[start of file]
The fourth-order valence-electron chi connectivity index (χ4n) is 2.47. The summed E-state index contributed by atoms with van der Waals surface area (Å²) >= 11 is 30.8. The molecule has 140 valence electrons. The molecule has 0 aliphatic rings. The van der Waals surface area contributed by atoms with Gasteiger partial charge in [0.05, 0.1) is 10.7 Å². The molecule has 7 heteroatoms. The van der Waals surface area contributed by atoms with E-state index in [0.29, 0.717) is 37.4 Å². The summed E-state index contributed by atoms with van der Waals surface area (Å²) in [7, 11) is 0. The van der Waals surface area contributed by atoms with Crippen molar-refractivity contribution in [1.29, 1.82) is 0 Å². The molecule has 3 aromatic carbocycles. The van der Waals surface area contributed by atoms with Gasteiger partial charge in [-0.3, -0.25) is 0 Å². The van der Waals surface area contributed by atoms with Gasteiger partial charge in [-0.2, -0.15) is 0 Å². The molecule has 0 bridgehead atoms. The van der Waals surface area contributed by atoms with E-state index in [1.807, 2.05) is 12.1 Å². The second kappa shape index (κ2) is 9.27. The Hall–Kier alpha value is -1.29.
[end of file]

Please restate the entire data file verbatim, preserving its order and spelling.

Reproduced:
The fourth-order valence-electron chi connectivity index (χ4n) is 2.47. The summed E-state index contributed by atoms with van der Waals surface area (Å²) >= 11 is 30.8. The molecule has 140 valence electrons. The molecule has 0 aliphatic rings. The van der Waals surface area contributed by atoms with Gasteiger partial charge in [0.05, 0.1) is 10.7 Å². The molecule has 7 heteroatoms. The van der Waals surface area contributed by atoms with E-state index in [0.29, 0.717) is 37.4 Å². The summed E-state index contributed by atoms with van der Waals surface area (Å²) in [7, 11) is 0. The van der Waals surface area contributed by atoms with Crippen molar-refractivity contribution in [1.29, 1.82) is 0 Å². The molecule has 3 aromatic carbocycles. The van der Waals surface area contributed by atoms with Gasteiger partial charge in [-0.3, -0.25) is 0 Å². The van der Waals surface area contributed by atoms with Gasteiger partial charge in [-0.2, -0.15) is 0 Å². The molecule has 0 bridgehead atoms. The van der Waals surface area contributed by atoms with E-state index in [1.807, 2.05) is 12.1 Å². The second kappa shape index (κ2) is 9.27. The Hall–Kier alpha value is -1.29.